This stage occurs when the payload activates and exploits a vulnerability in the target system. Exploitation is the critical point where the attacker gains access to the target's network or system.


After successful exploitation, the attacker installs a remote access tool or backdoor. This allows the attacker to maintain persistent access to the target network, often going undetected by traditional defense mechanisms.

Command and Control (C2)

Once the backdoor is established, the attacker sets up a command-and-control channel to remotely manipulate the compromised systems and exfiltrate data. This phase is crucial for maintaining control over the target systems and for orchestrating further actions.

Actions on Objectives

In the final stage, the attacker achieves their primary objective. This could range from data exfiltration and destruction to establishing a long-term presence within the target's environment for future campaigns.

Lockheed Martin Kill Chain
The Cyber Kill Chain illustrated by Lockheed Martin

By understanding and monitoring these stages, SOC teams can implement targeted strategies and defenses at each step of the kill chain. For instance, robust intrusion detection systems and comprehensive employee training can thwart attempts at the delivery stage, while network segmentation and regular system updates can mitigate the risks of exploitation and installation. This structured approach enables a more proactive and effective defense against complex and evolving cyber threats.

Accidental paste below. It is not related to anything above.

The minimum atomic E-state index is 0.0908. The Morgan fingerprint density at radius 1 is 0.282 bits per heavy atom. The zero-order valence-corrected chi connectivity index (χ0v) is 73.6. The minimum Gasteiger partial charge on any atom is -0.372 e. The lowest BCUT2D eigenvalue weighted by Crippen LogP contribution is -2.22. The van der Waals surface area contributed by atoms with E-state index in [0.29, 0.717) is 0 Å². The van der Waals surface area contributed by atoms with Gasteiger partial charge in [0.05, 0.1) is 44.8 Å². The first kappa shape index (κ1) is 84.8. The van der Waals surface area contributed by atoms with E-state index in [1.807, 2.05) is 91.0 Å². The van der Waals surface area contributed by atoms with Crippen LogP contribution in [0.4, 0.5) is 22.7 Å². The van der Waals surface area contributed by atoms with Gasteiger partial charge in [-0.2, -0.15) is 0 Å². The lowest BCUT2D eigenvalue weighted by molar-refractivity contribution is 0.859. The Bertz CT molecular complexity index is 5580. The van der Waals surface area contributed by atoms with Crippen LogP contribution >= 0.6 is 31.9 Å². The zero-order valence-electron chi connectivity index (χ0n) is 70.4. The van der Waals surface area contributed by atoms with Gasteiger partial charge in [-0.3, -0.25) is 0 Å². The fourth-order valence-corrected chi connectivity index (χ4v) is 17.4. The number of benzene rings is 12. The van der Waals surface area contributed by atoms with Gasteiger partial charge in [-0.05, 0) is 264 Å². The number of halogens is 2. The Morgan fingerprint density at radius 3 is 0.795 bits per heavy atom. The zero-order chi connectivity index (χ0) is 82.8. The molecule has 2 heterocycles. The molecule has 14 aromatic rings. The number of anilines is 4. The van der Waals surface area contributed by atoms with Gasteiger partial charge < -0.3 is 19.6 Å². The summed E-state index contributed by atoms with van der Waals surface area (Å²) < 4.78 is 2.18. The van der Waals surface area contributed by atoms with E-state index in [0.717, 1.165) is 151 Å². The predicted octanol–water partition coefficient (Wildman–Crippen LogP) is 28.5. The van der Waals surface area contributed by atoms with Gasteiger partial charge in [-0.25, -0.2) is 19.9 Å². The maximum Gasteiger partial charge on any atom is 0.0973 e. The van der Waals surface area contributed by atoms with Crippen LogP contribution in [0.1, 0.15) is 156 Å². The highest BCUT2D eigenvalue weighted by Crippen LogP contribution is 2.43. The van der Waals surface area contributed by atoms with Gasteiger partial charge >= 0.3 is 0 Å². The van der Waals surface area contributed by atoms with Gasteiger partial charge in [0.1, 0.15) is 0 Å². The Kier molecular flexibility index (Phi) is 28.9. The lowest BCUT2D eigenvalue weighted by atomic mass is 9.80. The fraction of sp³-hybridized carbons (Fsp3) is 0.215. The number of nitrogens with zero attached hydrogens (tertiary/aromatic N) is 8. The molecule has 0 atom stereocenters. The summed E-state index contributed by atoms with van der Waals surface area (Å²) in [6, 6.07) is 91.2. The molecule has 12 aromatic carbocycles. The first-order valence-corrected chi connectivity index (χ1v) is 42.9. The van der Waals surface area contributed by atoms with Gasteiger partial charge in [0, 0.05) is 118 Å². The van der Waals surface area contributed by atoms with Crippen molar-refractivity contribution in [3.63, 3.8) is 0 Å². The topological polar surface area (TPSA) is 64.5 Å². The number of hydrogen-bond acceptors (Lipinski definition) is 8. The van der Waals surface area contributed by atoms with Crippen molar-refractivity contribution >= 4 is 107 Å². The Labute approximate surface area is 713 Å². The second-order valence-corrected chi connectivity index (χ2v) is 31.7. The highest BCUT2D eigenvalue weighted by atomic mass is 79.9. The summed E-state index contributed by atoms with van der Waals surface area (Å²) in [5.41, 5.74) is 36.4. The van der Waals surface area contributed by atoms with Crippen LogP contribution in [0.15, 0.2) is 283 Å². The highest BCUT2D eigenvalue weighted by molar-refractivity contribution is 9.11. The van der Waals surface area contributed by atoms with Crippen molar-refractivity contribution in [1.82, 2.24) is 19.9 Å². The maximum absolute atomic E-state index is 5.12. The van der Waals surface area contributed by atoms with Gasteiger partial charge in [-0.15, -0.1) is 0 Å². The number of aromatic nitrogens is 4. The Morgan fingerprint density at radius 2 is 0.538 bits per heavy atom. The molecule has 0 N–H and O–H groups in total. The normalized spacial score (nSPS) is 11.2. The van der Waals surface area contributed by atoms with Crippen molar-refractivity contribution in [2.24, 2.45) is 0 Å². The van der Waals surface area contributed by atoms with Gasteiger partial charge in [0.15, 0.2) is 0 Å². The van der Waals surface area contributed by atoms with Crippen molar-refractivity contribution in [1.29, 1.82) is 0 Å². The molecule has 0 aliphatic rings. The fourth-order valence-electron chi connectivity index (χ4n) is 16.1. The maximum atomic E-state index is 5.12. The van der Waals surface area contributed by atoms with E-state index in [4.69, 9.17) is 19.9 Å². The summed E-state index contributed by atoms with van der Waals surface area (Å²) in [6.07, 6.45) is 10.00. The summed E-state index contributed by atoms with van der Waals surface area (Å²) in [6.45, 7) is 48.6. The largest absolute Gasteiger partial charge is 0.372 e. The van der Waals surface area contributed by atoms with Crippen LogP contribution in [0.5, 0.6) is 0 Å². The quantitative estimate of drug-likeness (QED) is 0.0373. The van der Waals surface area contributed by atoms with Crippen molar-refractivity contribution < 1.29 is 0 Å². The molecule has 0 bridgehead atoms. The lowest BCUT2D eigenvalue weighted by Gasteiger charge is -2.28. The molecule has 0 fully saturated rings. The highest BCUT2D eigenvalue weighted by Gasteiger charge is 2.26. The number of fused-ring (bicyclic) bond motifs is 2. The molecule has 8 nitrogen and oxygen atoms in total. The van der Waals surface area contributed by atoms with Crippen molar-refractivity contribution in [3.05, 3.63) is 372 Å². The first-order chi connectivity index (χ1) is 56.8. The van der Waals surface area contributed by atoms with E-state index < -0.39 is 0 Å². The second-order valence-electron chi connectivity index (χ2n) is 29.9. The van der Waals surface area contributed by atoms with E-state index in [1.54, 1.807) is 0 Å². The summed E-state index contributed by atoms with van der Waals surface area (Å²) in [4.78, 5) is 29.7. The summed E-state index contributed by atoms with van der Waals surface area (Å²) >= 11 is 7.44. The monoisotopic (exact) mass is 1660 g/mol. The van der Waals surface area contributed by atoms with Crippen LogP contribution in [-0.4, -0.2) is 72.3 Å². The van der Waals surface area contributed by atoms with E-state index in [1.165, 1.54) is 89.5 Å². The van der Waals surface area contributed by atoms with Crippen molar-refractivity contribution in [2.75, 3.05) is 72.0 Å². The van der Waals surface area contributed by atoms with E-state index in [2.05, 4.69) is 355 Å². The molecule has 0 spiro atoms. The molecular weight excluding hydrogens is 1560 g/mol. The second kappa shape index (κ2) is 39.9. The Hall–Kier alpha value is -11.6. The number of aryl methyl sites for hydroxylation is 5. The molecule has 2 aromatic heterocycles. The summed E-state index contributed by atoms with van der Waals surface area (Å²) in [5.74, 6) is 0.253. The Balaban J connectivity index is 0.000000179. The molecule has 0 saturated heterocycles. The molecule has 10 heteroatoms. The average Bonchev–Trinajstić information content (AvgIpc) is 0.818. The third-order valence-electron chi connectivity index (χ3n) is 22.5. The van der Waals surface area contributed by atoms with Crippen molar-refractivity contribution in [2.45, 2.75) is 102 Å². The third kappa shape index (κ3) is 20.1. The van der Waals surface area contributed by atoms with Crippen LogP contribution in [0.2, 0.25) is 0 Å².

The Unified Kill Chain

The Unified Kill Chain is an advanced framework, developed by Security Expert Paul Pols, that integrates the concepts of the Lockheed Martin Cyber Kill Chain with the MITRE ATT&CK (Adversarial Tactics, Techniques, and Common Knowledge) framework.

This integration aims to provide a more comprehensive and detailed perspective on the tactics, techniques, and procedures (TTPs) used by cyber adversaries.

The Unified Kill Chain
The Unified Kill Chain

Here's an overview of how the Unified Kill Chain expands on the traditional model:

Incorporating ATT&CK Framework

The MITRE ATT&CK framework is a globally-accessible knowledge base of adversary TTPs based on real-world observations. It categorizes and details a wide array of specific tactics and techniques used in cyber attacks. By integrating this with the Lockheed Martin model, the Unified Kill Chain offers a more granular view of the attacker's behavior at each stage.

Enhanced Detail and Context

The Unified Kill Chain provides deeper insights into each stage of an attack by linking specific techniques from the ATT&CK framework to each phase of the traditional kill chain. This allows for a more detailed understanding of how specific attack methodologies evolve throughout the attack lifecycle.